I use a piece of tapered dowel rod to check the bobbins are free to rotate each time I clean the bike.
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Old 08-26-2014, 03:00 PM   #6
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No lube sounds good. Thanks, that is pretty much what I thought but wanted to check.

Quote:
Originally Posted by def View Post
How are the brake lines, If still OE, they too need replacing. The rubber OE lines can burst leaving you with seriously impaired stopping power, just about the time that Wallaby crosses the road.
Yep, replaced with Spiegler lines.
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Old 08-26-2014, 07:11 PM   #7
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kev,

I would warn against using any slippery spray stuff around brakes. Too risky and not needed.
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Old 08-26-2014, 10:43 PM   #8
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Hmmm, very timely thread for me. So I discovered today that my front right rotor is 'loose'. That is to say when you grab it with your hand and wiggle it there is distinct 'play'. I removed the mounting bolts and rotated the bobbins 1/4 which had distinct flat spots. I can still feel distinct play. My bike has 97K miles and gets ridden hard. Time for nre rotors and bobbins? Neither have been replaced since new. No calipers to measure exact thickness of the rotors, but does 97K sounds like they are about done? The left rotor also has some play, but rotating the bobbins alomst eliminated it.

Thanks for any advice
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Old Yesterday, 03:40 AM   #9
rvt OP
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Quote:
Originally Posted by s1marks View Post
Hmmm, very timely thread for me. So I discovered today that my front right rotor is 'loose'. That is to say when you grab it with your hand and wiggle it there is distinct 'play'. I removed the mounting bolts and rotated the bobbins 1/4 which had distinct flat spots. I can still feel distinct play. My bike has 97K miles and gets ridden hard. Time for nre rotors and bobbins? Neither have been replaced since new. No calipers to measure exact thickness of the rotors, but does 97K sounds like they are about done? The left rotor also has some play, but rotating the bobbins alomst eliminated it.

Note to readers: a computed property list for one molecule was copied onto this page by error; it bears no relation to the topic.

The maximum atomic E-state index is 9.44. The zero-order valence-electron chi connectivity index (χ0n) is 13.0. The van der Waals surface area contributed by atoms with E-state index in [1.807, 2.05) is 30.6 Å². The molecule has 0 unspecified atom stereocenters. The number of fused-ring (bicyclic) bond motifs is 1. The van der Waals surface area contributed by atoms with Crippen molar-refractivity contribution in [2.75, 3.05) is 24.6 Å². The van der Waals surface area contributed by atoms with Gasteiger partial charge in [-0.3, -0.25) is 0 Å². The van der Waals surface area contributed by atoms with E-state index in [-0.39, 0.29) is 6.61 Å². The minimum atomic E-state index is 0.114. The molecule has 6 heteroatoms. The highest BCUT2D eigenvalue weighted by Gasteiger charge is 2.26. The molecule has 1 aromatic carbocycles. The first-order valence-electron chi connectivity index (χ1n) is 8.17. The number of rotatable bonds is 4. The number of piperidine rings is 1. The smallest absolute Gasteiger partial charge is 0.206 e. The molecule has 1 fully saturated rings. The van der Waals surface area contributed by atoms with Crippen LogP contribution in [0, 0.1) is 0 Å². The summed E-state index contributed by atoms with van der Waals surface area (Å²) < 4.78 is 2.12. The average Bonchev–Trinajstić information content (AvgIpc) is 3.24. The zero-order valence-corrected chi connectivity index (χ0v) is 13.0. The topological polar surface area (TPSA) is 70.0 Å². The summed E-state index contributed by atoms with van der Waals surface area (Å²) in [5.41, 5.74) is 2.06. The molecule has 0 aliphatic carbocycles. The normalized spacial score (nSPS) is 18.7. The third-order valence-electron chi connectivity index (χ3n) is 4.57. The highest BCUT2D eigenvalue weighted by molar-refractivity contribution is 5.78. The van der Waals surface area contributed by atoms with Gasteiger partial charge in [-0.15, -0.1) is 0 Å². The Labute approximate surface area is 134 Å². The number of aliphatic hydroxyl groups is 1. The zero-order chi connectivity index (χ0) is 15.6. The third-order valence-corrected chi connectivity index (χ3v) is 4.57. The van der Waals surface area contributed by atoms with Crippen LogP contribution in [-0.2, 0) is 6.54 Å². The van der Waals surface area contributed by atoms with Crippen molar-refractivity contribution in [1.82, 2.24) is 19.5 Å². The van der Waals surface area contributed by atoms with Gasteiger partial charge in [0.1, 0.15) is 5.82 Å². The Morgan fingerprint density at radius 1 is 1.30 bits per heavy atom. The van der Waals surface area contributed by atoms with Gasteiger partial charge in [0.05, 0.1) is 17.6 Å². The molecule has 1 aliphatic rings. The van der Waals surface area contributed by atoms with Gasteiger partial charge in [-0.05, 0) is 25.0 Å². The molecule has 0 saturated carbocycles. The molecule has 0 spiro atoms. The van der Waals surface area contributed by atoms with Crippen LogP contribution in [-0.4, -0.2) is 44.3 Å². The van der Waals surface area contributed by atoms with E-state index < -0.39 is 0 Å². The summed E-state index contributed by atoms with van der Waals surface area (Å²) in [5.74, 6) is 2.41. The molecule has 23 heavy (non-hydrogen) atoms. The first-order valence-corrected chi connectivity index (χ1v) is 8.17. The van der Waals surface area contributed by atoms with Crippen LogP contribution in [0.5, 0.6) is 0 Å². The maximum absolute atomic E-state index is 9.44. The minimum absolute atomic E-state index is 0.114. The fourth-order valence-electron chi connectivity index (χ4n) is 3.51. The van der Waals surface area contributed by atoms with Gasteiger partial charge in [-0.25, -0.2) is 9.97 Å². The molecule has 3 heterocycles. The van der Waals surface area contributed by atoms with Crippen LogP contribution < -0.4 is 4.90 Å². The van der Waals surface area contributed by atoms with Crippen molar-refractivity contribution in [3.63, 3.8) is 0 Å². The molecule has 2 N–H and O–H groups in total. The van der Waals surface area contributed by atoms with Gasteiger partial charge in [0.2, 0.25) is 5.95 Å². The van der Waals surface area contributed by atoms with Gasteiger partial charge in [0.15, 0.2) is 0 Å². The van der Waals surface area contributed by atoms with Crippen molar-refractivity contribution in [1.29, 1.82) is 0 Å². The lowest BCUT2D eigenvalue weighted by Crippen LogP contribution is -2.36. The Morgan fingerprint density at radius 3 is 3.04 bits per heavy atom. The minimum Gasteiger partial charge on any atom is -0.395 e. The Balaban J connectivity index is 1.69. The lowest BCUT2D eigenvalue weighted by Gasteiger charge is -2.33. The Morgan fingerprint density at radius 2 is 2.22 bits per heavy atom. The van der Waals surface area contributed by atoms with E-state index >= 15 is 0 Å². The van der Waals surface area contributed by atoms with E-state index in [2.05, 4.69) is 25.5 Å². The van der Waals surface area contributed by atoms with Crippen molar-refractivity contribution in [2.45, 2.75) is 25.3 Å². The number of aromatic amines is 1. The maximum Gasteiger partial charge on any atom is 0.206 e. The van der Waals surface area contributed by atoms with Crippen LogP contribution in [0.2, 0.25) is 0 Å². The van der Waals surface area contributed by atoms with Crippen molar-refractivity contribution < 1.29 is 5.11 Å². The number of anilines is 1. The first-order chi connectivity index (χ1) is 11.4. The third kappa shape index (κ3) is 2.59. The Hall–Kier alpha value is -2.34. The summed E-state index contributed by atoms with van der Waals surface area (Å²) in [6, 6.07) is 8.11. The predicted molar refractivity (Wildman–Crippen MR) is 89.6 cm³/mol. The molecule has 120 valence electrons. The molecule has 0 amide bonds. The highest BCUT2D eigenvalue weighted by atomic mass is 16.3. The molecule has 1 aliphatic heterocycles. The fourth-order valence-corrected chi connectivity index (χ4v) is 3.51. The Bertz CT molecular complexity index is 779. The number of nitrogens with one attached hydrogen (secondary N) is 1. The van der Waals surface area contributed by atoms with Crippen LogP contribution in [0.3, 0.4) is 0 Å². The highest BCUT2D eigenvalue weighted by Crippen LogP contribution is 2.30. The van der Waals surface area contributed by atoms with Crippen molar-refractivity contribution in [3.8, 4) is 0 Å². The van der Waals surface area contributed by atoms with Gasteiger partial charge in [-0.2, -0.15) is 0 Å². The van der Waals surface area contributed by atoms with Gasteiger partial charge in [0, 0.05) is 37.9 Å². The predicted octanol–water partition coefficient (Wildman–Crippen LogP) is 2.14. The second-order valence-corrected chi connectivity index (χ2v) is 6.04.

Thanks for any advice
S1
Depends how much the brakes were used, but quite possible that they are due.
Minimum thickness for mine is 4.5mm.
When you see the price of discs, a micrometer will look cheap.
Vernier calipers no good, won't get past ridge where the disc isn't worn.
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Old Yesterday, 06:14 AM   #10
mouthfulloflake
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Ive got the same issue, mine rattle

Ive been wrapping the bobbins in teflon tape it holds them still for maybe 1000 miles.

Ive replaced bobbbins and washers, I guess its time for expensive rotors.

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Old Yesterday, 07:01 AM   #11
H96669
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Quote:
Originally Posted by rvt View Post
Depends how much the brakes were used, but quite possible that they are due.
Minimum thickness for mine is 4.5mm.
When you see the price of discs, a micrometer will look cheap.
Vernier calipers no good, won't get past ridge where the disc isn't worn.
Yep calipers but for other reason, they give you a measurement on the length of the jaws (1") so not very good at identifying high or low spots. The rotors don't always wear evenly across the surface.

Cheap instead of a micrometer and a lot faster to use are digital thickness gauges, I think I paid $10.00 for mine.

Eh eh....on sale:
http://www.harborfreight.com/digital...uge-66319.html